Okay so this post I’ve had in my drafts for a year now! I started it ages ago and I’m now getting around to finishing it and posting it for you guys to see. So when my dad visited one of the things that we did before setting off for Roscoff was visit the Chateau d’Angers. Yep, you read that right. Angers has its own castle. Isn’t that awesome? Saint Mary’s certainly knows how to study abroad in style. Both Angers and Maynooth had their own castle. All the more reason to study abroad fellow smicks (hint hint nudge nudge).
Chateau d’Angers has been around a long time. It was originally built in the 9th century by the Count of Anjou and was added to in the 13th century to the castle that visitors see today. This happened when Philip II conquered the area in 1204 and the expansion took part at the beginning of the 13th century when Louis IX, Philip II’s grandson, was young. Louis IX later gave the castle to his son Charles in 1246. in 1352, the castle was passed from King John II to his son Louis who later became the Count of Anjou. This Louis is the one who later commissioned the Apocalypse Tapestry. It was designed by Hennequin de Bruges and woven into a series of tapestries by Nicolas Bataille and Robert Poincon.
Catherine de Medici returned the castle to its origin as a strong fortress in the mid-1500s but her efforts were later reversed by her son, Henry III, who stripped the towers and walls of their defenses and instead used the stone to develop the town of Angers. The castle had become a military post by the 18th century, withstanding attacks from the Huguenots and later the Venedean army. Though the castle has seen countless attacks and parts of it have been torn down and rebuilt (including a massive fire in 2009), the Chateau d’Angers still stands proudly today.
There is also a small courtyard within the castle walls as well as a small herb garden and what looked to be a tiny vineyard. And let’s not forget the beautiful flower designs in the moat that surround the castle. Visitors can wander along the top of the walls and see for miles around them. I thought that was cool because you can get a kind of bird’s eye view of the town of Angers. The castle is also situated directly beside the river Maine so you can watch the boats floating up and down the river. In what used to be the royal apartments stand miniature models of what the castle looked like during different centuries and in the chapel, you can still see some of the painted frescos and designs that used to decorate the walls. I’m not sure if it is still be there but when I visited the castle, a visiting exhibition was on display in one of the towers. It represented the number of souls that used to be housed in the jail if memory serves. The exhibition was a lot of hands and dark little figures cocooned in smoke or fire but everything was done on a gray and black scale. It was interesting.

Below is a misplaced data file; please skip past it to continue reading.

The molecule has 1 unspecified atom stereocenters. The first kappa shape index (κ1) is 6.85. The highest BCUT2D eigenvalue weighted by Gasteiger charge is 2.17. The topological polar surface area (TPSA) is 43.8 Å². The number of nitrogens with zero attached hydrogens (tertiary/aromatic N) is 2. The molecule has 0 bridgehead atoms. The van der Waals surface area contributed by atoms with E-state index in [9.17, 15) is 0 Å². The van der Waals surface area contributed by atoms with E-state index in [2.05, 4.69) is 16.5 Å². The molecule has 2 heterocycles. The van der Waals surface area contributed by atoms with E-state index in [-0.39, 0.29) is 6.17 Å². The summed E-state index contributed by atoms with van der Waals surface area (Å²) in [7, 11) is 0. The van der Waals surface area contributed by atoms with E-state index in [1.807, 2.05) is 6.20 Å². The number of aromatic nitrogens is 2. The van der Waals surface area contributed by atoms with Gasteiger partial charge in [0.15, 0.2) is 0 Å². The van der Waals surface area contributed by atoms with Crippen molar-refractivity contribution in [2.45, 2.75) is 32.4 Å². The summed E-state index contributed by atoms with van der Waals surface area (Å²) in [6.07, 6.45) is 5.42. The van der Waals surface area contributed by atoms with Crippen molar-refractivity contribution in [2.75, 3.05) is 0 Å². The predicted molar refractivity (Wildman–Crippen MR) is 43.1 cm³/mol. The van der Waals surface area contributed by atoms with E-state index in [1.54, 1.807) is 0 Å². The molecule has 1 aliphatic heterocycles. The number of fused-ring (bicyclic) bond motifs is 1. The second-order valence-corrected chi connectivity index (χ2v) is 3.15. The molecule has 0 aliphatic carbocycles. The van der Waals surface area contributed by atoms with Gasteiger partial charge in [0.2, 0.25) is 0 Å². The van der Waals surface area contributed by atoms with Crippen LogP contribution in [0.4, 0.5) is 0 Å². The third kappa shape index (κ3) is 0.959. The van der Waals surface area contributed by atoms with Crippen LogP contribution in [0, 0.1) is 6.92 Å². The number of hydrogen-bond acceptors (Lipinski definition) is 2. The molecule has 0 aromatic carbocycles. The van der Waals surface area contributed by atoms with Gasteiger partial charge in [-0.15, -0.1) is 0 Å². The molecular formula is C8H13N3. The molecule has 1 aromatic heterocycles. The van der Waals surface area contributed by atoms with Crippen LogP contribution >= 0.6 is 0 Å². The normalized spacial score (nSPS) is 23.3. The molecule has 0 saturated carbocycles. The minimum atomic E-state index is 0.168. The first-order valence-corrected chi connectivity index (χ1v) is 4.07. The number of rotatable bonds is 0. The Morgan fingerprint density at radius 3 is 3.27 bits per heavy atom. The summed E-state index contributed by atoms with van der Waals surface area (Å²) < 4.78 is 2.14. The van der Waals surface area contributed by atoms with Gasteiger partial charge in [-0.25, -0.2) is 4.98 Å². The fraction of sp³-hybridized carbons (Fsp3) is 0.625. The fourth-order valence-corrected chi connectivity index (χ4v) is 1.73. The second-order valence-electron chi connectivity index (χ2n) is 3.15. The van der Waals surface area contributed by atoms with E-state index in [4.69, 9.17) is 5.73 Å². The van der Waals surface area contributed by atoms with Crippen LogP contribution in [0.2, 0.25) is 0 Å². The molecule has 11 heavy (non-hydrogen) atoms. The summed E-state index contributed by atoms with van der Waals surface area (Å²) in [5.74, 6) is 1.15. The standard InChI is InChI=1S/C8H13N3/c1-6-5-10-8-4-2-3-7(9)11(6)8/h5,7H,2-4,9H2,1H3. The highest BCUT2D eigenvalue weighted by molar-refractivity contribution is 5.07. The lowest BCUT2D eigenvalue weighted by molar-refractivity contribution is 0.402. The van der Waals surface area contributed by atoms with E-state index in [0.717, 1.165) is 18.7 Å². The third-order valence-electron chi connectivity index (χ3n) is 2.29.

Probably the coolest part of the experience (besides the castle itself) are the tapestries that hang in what used to be the castle’s kitchens and dungeons. I mentioned towards the top how King John II’s son Louis had commissioned the Apocalypse Tapestry. Created in the 1300s, the tapestry is actually a series of about 90 or 100 different scenes from St John in the new testament. I believe that the tapestries are switched out every so often because not all of them are on display at one time. Before you enter into the long, narrow corridor, you can watch a short video on the tapestries which is offered in a few languages including ASL. Once you enter into the corridor though, no photos and flashes aren’t allowed (there’s signs everywhere) and the area is also pretty dimly lit to help preserve the tapestries.
The tapestries themselves are pretty incredible. They still retain a lot of their color given their age and overall seem to be in pretty good condition (keep in mind that this is coming from someone who is not an expert). Each square or rectangle depicts a different scene while the backgrounds seem to alternate between red and blue. One of my favorite depictions was of the celestial town of Jerusalem.
Over time, the tapestries were set aside and eventually forgotten, only to be rediscovered by Jean Lurçat in the 1930s. The tapestries were restored and put on display where they are now in the Chateau d’Angers. Jean Lurçat, inspired by the piece, made his own set of tapestries which are on display across the river at the Musée Jean-Lurçat et de la tapisserie contemporaine. Lurçat’s tapestries are much more vibrant than the Apocalypse piece but Lurçat tried to emulate the general style of the original in his work. Now, technically, I saw the tapestries out of order as the general, unspoken suggestion is that you visit the Chateau and see Bataille’s tapestries before seeing Lurçat’s pieces. While not imperative to do so, I think that viewing the pieces in that order gives onlookers a better idea of what they are looking at and can better appreciate each artist and tapestry.
All in all, it’s a great way to spend an afternoon. And for anyone interested in visiting the Chateau d’Angers or the Musée Jean-Lurçat et de la tapisserie contemporaine, make sure that you check out the website beforehand not only for times but also to look at prices as admission may free (ex. anyone under 18, disabled persons, if you’re 18-25 and have proof that you’re studying or living in the area, etc.).